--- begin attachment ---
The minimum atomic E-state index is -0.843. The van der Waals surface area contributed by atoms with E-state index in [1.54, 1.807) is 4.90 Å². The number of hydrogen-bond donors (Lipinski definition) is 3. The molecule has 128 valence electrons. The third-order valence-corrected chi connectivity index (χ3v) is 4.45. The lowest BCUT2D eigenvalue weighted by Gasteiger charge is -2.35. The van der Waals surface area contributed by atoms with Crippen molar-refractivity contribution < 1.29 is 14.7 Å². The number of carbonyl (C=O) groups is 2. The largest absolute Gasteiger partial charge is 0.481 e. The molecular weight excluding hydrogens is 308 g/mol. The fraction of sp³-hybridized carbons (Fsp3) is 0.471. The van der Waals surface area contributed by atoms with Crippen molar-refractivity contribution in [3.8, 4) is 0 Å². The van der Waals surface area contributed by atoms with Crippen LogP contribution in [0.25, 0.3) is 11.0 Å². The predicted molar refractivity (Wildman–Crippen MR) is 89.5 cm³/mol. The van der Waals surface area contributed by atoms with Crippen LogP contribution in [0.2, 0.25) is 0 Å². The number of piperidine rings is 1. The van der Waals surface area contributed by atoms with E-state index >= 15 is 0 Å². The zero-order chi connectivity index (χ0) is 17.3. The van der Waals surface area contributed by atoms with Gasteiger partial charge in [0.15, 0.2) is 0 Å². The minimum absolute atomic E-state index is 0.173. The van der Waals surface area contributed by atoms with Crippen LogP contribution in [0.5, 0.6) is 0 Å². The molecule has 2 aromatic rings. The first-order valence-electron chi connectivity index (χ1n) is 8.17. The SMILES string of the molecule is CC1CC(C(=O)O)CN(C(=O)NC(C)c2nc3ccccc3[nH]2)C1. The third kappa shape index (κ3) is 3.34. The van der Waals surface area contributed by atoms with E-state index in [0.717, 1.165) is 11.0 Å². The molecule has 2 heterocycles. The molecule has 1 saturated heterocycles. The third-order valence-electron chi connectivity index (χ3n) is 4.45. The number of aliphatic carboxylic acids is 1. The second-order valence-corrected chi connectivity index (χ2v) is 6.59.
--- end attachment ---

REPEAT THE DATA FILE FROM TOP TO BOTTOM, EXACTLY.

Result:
The minimum atomic E-state index is -0.843. The van der Waals surface area contributed by atoms with E-state index in [1.54, 1.807) is 4.90 Å². The number of hydrogen-bond donors (Lipinski definition) is 3. The molecule has 128 valence electrons. The third-order valence-corrected chi connectivity index (χ3v) is 4.45. The lowest BCUT2D eigenvalue weighted by Gasteiger charge is -2.35. The van der Waals surface area contributed by atoms with Crippen molar-refractivity contribution < 1.29 is 14.7 Å². The number of carbonyl (C=O) groups is 2. The largest absolute Gasteiger partial charge is 0.481 e. The molecular weight excluding hydrogens is 308 g/mol. The fraction of sp³-hybridized carbons (Fsp3) is 0.471. The van der Waals surface area contributed by atoms with Crippen molar-refractivity contribution in [3.8, 4) is 0 Å². The van der Waals surface area contributed by atoms with Crippen LogP contribution in [0.25, 0.3) is 11.0 Å². The predicted molar refractivity (Wildman–Crippen MR) is 89.5 cm³/mol. The van der Waals surface area contributed by atoms with Crippen LogP contribution in [0.2, 0.25) is 0 Å². The number of piperidine rings is 1. The van der Waals surface area contributed by atoms with E-state index >= 15 is 0 Å². The zero-order chi connectivity index (χ0) is 17.3. The van der Waals surface area contributed by atoms with Gasteiger partial charge in [0.15, 0.2) is 0 Å². The minimum absolute atomic E-state index is 0.173. The van der Waals surface area contributed by atoms with Crippen LogP contribution in [0.5, 0.6) is 0 Å². The molecule has 2 aromatic rings. The first-order valence-electron chi connectivity index (χ1n) is 8.17. The SMILES string of the molecule is CC1CC(C(=O)O)CN(C(=O)NC(C)c2nc3ccccc3[nH]2)C1. The third kappa shape index (κ3) is 3.34. The van der Waals surface area contributed by atoms with E-state index in [0.717, 1.165) is 11.0 Å². The molecule has 2 heterocycles. The molecule has 1 saturated heterocycles. The third-order valence-electron chi connectivity index (χ3n) is 4.45. The number of aliphatic carboxylic acids is 1. The second-order valence-corrected chi connectivity index (χ2v) is 6.59.